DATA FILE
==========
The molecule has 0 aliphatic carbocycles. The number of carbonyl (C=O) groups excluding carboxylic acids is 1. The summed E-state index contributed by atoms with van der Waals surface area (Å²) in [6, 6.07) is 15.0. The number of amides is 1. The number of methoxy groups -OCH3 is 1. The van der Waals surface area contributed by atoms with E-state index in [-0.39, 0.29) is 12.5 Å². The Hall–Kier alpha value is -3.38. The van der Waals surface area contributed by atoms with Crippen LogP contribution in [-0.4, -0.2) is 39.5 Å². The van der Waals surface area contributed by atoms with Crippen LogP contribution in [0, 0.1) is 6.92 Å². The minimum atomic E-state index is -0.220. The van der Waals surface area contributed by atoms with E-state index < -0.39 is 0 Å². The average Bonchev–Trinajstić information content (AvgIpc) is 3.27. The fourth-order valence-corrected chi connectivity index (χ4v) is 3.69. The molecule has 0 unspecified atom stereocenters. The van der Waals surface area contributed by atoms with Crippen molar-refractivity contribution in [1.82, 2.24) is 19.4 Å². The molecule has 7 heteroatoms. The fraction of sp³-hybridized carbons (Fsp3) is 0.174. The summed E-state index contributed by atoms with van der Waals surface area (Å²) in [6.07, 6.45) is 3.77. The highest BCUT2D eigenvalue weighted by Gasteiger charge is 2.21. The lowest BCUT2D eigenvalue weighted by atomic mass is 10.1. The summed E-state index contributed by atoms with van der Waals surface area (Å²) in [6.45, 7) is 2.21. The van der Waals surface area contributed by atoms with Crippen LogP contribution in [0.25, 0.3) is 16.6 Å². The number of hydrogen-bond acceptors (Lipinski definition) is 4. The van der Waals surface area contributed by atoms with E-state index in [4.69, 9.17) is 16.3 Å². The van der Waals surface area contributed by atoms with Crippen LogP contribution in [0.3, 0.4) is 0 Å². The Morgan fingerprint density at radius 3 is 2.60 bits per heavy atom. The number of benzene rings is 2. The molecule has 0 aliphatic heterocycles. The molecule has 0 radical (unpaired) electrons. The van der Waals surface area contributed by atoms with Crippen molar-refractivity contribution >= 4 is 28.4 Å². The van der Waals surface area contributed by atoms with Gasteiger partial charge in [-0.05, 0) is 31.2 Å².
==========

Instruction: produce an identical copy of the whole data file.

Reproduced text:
The molecule has 0 aliphatic carbocycles. The number of carbonyl (C=O) groups excluding carboxylic acids is 1. The summed E-state index contributed by atoms with van der Waals surface area (Å²) in [6, 6.07) is 15.0. The number of amides is 1. The number of methoxy groups -OCH3 is 1. The van der Waals surface area contributed by atoms with E-state index in [-0.39, 0.29) is 12.5 Å². The Hall–Kier alpha value is -3.38. The van der Waals surface area contributed by atoms with Crippen LogP contribution in [-0.4, -0.2) is 39.5 Å². The van der Waals surface area contributed by atoms with Crippen LogP contribution in [0, 0.1) is 6.92 Å². The minimum atomic E-state index is -0.220. The van der Waals surface area contributed by atoms with E-state index < -0.39 is 0 Å². The average Bonchev–Trinajstić information content (AvgIpc) is 3.27. The fourth-order valence-corrected chi connectivity index (χ4v) is 3.69. The molecule has 0 unspecified atom stereocenters. The van der Waals surface area contributed by atoms with Crippen molar-refractivity contribution in [1.82, 2.24) is 19.4 Å². The molecule has 7 heteroatoms. The fraction of sp³-hybridized carbons (Fsp3) is 0.174. The summed E-state index contributed by atoms with van der Waals surface area (Å²) in [6.07, 6.45) is 3.77. The highest BCUT2D eigenvalue weighted by Gasteiger charge is 2.21. The lowest BCUT2D eigenvalue weighted by atomic mass is 10.1. The summed E-state index contributed by atoms with van der Waals surface area (Å²) in [6.45, 7) is 2.21. The van der Waals surface area contributed by atoms with Crippen LogP contribution in [0.25, 0.3) is 16.6 Å². The number of hydrogen-bond acceptors (Lipinski definition) is 4. The van der Waals surface area contributed by atoms with E-state index in [4.69, 9.17) is 16.3 Å². The van der Waals surface area contributed by atoms with Crippen LogP contribution in [0.3, 0.4) is 0 Å². The Morgan fingerprint density at radius 3 is 2.60 bits per heavy atom. The number of benzene rings is 2. The molecule has 0 aliphatic heterocycles. The molecule has 0 radical (unpaired) electrons. The van der Waals surface area contributed by atoms with Crippen molar-refractivity contribution >= 4 is 28.4 Å². The van der Waals surface area contributed by atoms with Gasteiger partial charge in [-0.05, 0) is 31.2 Å².